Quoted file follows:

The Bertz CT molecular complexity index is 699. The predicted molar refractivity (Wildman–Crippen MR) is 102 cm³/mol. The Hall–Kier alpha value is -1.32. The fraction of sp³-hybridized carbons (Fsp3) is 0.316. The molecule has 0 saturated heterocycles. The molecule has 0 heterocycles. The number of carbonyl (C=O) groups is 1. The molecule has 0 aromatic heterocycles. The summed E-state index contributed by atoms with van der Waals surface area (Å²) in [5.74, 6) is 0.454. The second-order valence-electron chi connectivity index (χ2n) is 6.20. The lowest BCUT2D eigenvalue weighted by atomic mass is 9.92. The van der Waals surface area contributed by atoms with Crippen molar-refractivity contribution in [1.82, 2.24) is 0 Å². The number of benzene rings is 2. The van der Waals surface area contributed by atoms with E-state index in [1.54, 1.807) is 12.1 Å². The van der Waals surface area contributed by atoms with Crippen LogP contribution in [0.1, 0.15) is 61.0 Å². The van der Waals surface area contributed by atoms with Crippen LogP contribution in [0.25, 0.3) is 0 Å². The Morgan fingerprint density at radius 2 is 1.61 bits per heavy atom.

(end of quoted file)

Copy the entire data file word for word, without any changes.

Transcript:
The Bertz CT molecular complexity index is 699. The predicted molar refractivity (Wildman–Crippen MR) is 102 cm³/mol. The Hall–Kier alpha value is -1.32. The fraction of sp³-hybridized carbons (Fsp3) is 0.316. The molecule has 0 saturated heterocycles. The molecule has 0 heterocycles. The number of carbonyl (C=O) groups is 1. The molecule has 0 aromatic heterocycles. The summed E-state index contributed by atoms with van der Waals surface area (Å²) in [5.74, 6) is 0.454. The second-order valence-electron chi connectivity index (χ2n) is 6.20. The lowest BCUT2D eigenvalue weighted by atomic mass is 9.92. The van der Waals surface area contributed by atoms with Crippen molar-refractivity contribution in [1.82, 2.24) is 0 Å². The number of benzene rings is 2. The van der Waals surface area contributed by atoms with E-state index in [1.54, 1.807) is 12.1 Å². The van der Waals surface area contributed by atoms with Crippen LogP contribution in [0.1, 0.15) is 61.0 Å². The van der Waals surface area contributed by atoms with Crippen LogP contribution in [0.25, 0.3) is 0 Å². The Morgan fingerprint density at radius 2 is 1.61 bits per heavy atom.